...or something which may have massive impact upon the entire human population, as climate scientists claim will happen with climate change.

I am not saying one way or the other whether man-made climate change is correct. All I am saying is that when something is as important as this, CERN's method is the correct one, not CRU's.

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Dr. Mouse
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Big Brother

"In an attempt to avoid inaccuracy, I suggest simply inventing new, short words instead."

We could call it "Newspeak".

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Oz ISPs propose copyright enforcement trial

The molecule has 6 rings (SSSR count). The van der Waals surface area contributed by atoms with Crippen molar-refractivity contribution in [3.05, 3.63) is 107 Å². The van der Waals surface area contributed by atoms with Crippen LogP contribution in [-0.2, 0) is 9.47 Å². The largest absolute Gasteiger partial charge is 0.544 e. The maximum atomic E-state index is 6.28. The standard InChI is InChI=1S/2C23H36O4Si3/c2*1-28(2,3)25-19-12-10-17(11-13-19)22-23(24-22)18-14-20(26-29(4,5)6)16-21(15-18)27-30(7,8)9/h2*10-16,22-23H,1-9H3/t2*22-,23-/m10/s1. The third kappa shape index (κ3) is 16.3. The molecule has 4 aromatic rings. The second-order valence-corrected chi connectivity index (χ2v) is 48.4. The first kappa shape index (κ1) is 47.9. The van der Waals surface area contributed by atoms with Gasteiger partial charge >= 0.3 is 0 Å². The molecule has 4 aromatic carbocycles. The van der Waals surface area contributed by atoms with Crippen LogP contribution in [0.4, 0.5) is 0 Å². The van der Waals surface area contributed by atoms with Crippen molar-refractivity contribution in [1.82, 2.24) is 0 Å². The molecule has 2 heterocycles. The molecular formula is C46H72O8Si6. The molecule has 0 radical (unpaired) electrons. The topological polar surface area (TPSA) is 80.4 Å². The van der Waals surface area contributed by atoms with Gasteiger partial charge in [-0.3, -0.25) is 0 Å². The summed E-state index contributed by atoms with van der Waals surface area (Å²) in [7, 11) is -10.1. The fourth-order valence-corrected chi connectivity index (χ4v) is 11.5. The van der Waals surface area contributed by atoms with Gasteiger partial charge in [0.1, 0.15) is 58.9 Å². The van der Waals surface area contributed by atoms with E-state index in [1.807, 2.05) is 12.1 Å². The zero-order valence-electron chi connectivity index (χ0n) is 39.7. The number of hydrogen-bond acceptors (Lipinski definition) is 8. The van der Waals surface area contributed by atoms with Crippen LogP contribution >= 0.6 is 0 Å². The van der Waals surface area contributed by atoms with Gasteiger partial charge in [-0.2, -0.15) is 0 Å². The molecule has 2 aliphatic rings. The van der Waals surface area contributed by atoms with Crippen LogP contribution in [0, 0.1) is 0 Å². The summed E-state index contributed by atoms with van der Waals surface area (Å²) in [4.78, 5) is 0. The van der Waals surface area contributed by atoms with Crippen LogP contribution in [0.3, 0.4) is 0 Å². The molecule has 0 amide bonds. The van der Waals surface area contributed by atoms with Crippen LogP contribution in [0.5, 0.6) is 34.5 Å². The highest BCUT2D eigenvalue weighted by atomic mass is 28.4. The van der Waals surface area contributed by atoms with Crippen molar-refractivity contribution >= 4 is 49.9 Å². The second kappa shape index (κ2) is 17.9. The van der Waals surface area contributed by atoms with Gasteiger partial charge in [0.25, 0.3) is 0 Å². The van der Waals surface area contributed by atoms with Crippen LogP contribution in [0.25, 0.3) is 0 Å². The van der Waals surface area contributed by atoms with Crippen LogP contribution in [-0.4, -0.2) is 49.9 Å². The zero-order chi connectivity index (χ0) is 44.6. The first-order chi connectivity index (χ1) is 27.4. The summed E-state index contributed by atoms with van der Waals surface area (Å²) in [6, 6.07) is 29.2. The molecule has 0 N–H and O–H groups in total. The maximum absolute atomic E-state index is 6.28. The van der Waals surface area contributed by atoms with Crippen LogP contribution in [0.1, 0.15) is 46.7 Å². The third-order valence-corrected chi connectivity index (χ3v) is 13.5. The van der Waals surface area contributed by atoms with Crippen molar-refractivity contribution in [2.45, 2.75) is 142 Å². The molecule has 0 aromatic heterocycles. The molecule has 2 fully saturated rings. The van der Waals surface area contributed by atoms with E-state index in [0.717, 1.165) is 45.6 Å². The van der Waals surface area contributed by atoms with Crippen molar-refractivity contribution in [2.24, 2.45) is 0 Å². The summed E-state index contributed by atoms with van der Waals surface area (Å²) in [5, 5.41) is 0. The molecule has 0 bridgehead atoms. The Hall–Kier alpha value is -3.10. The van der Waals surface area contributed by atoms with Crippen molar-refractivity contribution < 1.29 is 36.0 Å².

Dr. Mouse
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T&Cs

This is a true comment, however your T&Cs will state that the account holder is responsible for use of the account. Now, while this shouldn't stand up in court for other actions, it does mean that the ISP can justifiably disconnect you for breaching your T&Cs.

Also, I believe that the action would be a civil prosecution, which does not carry the same burden of proof as criminal proceedings. Merely presenting that it is your account would, I think, be enough to win their case if you presented no evidence in defence (IANAL).

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Spillover from 400lb man squeezed fellow flier into galley

Dr. Mouse
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@AC

It is not discrimination to ask an obese person to pay extra if they are going to require 2 seats, it is geometry: You do not fit in 1 seat. If you take up the space of 2 passengers, expect to pay more.